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SND_HDA(4)            DragonFly Kernel Interfaces Manual            SND_HDA(4)


snd_hda -- Intel High Definition Audio bridge device driver


To compile this driver into the kernel, place the following lines in your kernel configuration file: device sound device snd_hda Alternatively, to load the driver as a module at boot time, place the following line in loader.conf(5): snd_hda_load="YES"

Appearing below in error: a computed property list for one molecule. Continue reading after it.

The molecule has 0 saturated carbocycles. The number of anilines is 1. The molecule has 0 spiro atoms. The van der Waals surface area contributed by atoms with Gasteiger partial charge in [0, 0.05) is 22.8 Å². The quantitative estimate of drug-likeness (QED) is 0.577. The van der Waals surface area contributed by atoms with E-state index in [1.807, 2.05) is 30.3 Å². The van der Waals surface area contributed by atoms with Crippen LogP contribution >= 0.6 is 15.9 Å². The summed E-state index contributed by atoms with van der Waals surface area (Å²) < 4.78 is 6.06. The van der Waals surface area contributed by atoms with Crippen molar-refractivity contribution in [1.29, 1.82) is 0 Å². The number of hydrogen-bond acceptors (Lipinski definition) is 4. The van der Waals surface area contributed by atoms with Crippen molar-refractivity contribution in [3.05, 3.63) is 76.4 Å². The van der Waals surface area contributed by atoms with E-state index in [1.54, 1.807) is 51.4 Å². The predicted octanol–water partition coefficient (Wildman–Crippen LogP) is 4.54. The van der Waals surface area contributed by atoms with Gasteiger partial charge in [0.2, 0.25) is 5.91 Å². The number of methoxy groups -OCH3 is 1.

The High Definition (HD) Audio specification was developed by Intel as the logical successor of the old AC'97 specification and has several advantages, such as higher bandwidth which allows more channels and more detailed formats, support for several logical audio devices, and general purpose DMA channels. The snd_hda driver includes HDA bus controller driver (hdac), HDA codec driver (hdacc) and HDA codecs audio functions bridge driver (hdaa) that allows the generic audio driver, sound(4), to be used with this hardware. Only audio functions are supported by snd_hda. Modem and other possible functions are not implemented. The snd_hda driver supports hardware that conforms with revision 1.0 of the Intel High Definition Audio specification and tries to behave much like the Microsoft Universal Audio Architecture (UAA) draft (revision 0.7b) for handling audio devices. According to HDA and UAA specifications, depending on the number of HDA buses and codecs present in system, their audio capabilities and BIOS provided configuration, the snd_hda driver often provides several PCM audio devices. For example, one device for main rear 7.1 output and inputs, one device for independent headset connectors at front and one device for SPDIF or HDMI audio input/output. The assignment of audio inputs and outputs may be tuned with device.hints(5) or sysctl(8). The driver's verbose boot messages provide a lot of information about the operation of the driver and present audio setup. The default audio device may be tuned by setting the hw.snd.default_unit sysctl, as described in sound(4), or explicitly specified in application settings. Boot-time Configuration The following variables are available at boot-time through the device.hints(5) file: hint.hdac.%d.config Configures a range of possible controller options. Possible values are: ``64bit'', ``dmapos'', ``msi''. An option prefixed with ``no'', such as ``nomsi'', will do the opposite and takes precedence. Options can be separated by whitespace and commas. hint.hdac.%d.msi Controls MSI (Message Signaled Interrupts) support. hint.hdac.%d.cad%d.nid%d.config Same as hint.hdaa.%d.nid%d.config hint.hdaa.%d.config Configures a range of possible audio function options. Possible values are: ``eapdinv'', ``ivref'', ``ivref50'', ``ivref80'', ``ivref100'', ``fixedrate'', ``forcestereo'', ``ovref'', ``ovref50'', ``ovref80'', ``ovref100'', ``senseinv'', ``softpcmvol'', and ``vref''. An option prefixed with ``no'', such as ``nofixedrate'', will do the opposite and takes precedence. Options can be separated by whitespace and commas. The ``eapdinv'' option inverts External Amplifier Power Down signal. The ``fixedrate'' denies all sampling rates except 48KHz. The ``forcestereo'' denies mono playback/recording. The ``senseinv'' option inverts jack sensing logic. The ``ivrefX'' and ``ovrefX'' options control the voltage used to power external microphones. hint.hdaa.%d.gpio_config Overrides audio function GPIO pins configuration set by BIOS. May be specified as a set of space-separated ``num=value'' pairs, where num is GPIO line number, and value is one of: ``keep'', ``set'', ``clear'', ``disable'' and ``input''. ``GPIOs'' are a codec's General Purpose I/O pins which system integrators sometimes use to control external muters, amplifiers and so on. If you have no sound, or sound volume is not adequate, you may have to experiment a bit with the GPIO setup to find the optimal setup for your system. hint.hdaa.%d.nid%d.config Overrides audio function pin configuration set by BIOS. May be specified as a 32-bit hexadecimal value with a leading ``0x'', or as a set of space-separated ``option=value'' pairs. hint.pcm.%d.rec.autosrc Controls automatic recording source feature: 0 disabled, 1 once on attach, 2 enabled. When enabled, driver will automatically set recording source of the mixer to connected input using jack presence detection statuses. Pin configuration is the UAA driver's main source of information about codec usage. This information is usually provided by the codec manufacturer and tuned by system integrators for specific system requirements. The snd_hda driver allows users to override it to fix integrator mistakes or to use the available codec in alternative ways (for example to get stereo output and 2 inputs instead of a single 5.1 output). The following options are supported: as Association number. Associations are used to group individual pins to form a complex multi-pin device. For example, to group 4 connectors for 7.1 input/output, or to treat several input connectors as sources for the same input device. Association numbers can be specified as numeric values from 0 to 15. A value of 0 means disabled pin. A value of 15 is a set of independent unassociated pins. Each association includes only pins of the same direction (in/out) and is detected atomically (all pins or none). A separate PCM audio device is created for every pair of input and output associations. seq Sequence number. A unique, per-association number used to order pins inside the particular association. Sequence numbers can be specified as numeric values from 0 to 15. The sequence number 15 has a special meaning for output associations. Output pins with this number and device type ``Headphones'' will duplicate (with automatic mute if jack detection is supported) the first pin in that association. The sequence numbers 14 and 15 has a special meaning for input associations. Their presence in association defines it as multiplexed or mixed respectively. If none of them are present and there are more than one pin in association, the association will provide multichannel input. For multichannel input/output associations sequence numbers encode channel pairs positions: 0 - Front, 1 - Center/LFE, 2 - Back, 3 - Front Wide Center, 4 - Side. Standard combinations are: (0) - Stereo; (0, 2), (0, 4) - Quadro; (0, 1, 2), (0, 1, 4) - 5.1; (0, 1, 2, 4) - 7.1. device Device type. Can be specified as a number from 0 to 15 or as a name: ``Line-out'', ``Speaker'', ``Headphones,'' ``CD'', ``SPDIF-out'', ``Digital-out'', ``Modem-line'', ``Modem-handset'', ``Line-in'', ``AUX'', ``Mic'', ``Telephony'', ``SPDIF-in'', ``Digital-in'', ``Res.E'', or ``Other''. The device type also describes the pin direction (in/out). For example, ``CD'' always means an input pin, while ``Headphones'' always means an output. conn Connection type. Can be specified as a number from 0 to 3. The connection type can also be specified as one of the special names ``Jack'', ``None'', ``Fixed'', or ``Both''. Pins with a connection type of ``None'' are disabled. ctype Connector physical type. Can be specified as a number from 0 to 15. This is a reference only value. It is ignored by the snd_hda driver. color Connector color. Can be specified as a number from 0 to 15 or as one of the names ``Unknown'', ``Black'', ``Grey'', ``Blue'', ``Green'', ``Red'', ``Orange'', ``Yellow'', ``Purple'', ``Pink'', ``Res.A'', ``Res.B'', ``Res.C'', ``Res.D'', ``White'', or ``Other''. This is a reference only value. It is ignored by the snd_hda driver. loc Connector physical location. Can be specified as a number from 0 to 63. This is a reference only value. It is ignored by the snd_hda driver. misc Misc bits. Can be specified as a number from 0 to 15. Bit 0 has a special meaning. When set it means that jack detection is not implemented in hardware. Runtime Configuration The following sysctl(8) variables are available in addition to those available to all sound(4) devices: dev.hdac.%d.pindump Setting this to a non-zero value dumps the current pin configuration, main capabilities and jack sense status of all audio functions on the controller to console and syslog. dev.hdac.%d.polling Enables polling mode. In this mode the driver operates by querying the device state on timer ticks using callout(9) instead of interrupts. Polling is disabled by default. Do not enable it unless you are facing weird interrupt problems or if the device cannot generate interrupts at all. dev.hdaa.%d.config Run-time equivalent of the hint.hdaa.%d.config tunable. dev.hdaa.%d.gpi_state Current state of GPI lines. dev.hdaa.%d.gpio_state Current state of GPIO lines. dev.hdaa.%d.gpio_config Run-time equivalent of the hint.hdaa.%d.gpio.config tunable. dev.hdaa.%d.gpo_state Current state of GPO lines. dev.hdaa.%d.nid%d_config Run-time equivalent of the hint.hdaa.%d.nid%d.config tunable. dev.hdaa.%d.nid%d_original Original pin configuration written by BIOS. dev.hdaa.%d.reconfig Setting this to a non-zero value makes driver to destroy existing pcm devices and process new pins configuration set via dev.hdaa.%d.nid%d_config. dev.pcm.%d.play.32bit, dev.pcm.%d.rec.32bit HDA controller uses 32bit representation for all samples of more than 16 bits. These variables allow to specify how many bits of these 32 should be used by CODEC. Depending on codec capabilities, possible values are 20, 24 and 32 bit. The default value is 24. dev.pcm.%d.rec.autosrc Run-time equivalent of the hint.pcm.%d.rec.autosrc tunable.